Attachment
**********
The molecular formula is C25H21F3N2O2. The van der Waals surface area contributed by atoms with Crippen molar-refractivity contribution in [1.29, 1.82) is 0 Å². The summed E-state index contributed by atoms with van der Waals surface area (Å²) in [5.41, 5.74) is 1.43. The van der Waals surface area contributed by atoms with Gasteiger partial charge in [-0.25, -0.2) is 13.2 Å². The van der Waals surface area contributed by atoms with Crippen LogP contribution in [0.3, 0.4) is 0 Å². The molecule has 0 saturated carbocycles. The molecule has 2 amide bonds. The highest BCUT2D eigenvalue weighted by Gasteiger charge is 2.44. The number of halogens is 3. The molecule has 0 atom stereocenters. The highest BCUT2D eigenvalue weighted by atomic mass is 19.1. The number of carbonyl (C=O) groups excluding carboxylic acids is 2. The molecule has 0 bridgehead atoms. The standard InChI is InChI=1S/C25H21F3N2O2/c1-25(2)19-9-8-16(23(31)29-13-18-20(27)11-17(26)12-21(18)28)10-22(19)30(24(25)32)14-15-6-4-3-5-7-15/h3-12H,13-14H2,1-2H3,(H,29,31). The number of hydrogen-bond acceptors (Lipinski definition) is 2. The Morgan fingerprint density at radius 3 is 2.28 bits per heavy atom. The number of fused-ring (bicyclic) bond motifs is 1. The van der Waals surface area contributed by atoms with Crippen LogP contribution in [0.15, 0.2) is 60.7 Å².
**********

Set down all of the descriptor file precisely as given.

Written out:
The molecular formula is C25H21F3N2O2. The van der Waals surface area contributed by atoms with Crippen molar-refractivity contribution in [1.29, 1.82) is 0 Å². The summed E-state index contributed by atoms with van der Waals surface area (Å²) in [5.41, 5.74) is 1.43. The van der Waals surface area contributed by atoms with Gasteiger partial charge in [-0.25, -0.2) is 13.2 Å². The van der Waals surface area contributed by atoms with Crippen LogP contribution in [0.3, 0.4) is 0 Å². The molecule has 0 saturated carbocycles. The molecule has 2 amide bonds. The highest BCUT2D eigenvalue weighted by Gasteiger charge is 2.44. The number of halogens is 3. The molecule has 0 atom stereocenters. The highest BCUT2D eigenvalue weighted by atomic mass is 19.1. The number of carbonyl (C=O) groups excluding carboxylic acids is 2. The molecule has 0 bridgehead atoms. The standard InChI is InChI=1S/C25H21F3N2O2/c1-25(2)19-9-8-16(23(31)29-13-18-20(27)11-17(26)12-21(18)28)10-22(19)30(24(25)32)14-15-6-4-3-5-7-15/h3-12H,13-14H2,1-2H3,(H,29,31). The number of hydrogen-bond acceptors (Lipinski definition) is 2. The Morgan fingerprint density at radius 3 is 2.28 bits per heavy atom. The number of fused-ring (bicyclic) bond motifs is 1. The van der Waals surface area contributed by atoms with Crippen LogP contribution in [0.15, 0.2) is 60.7 Å².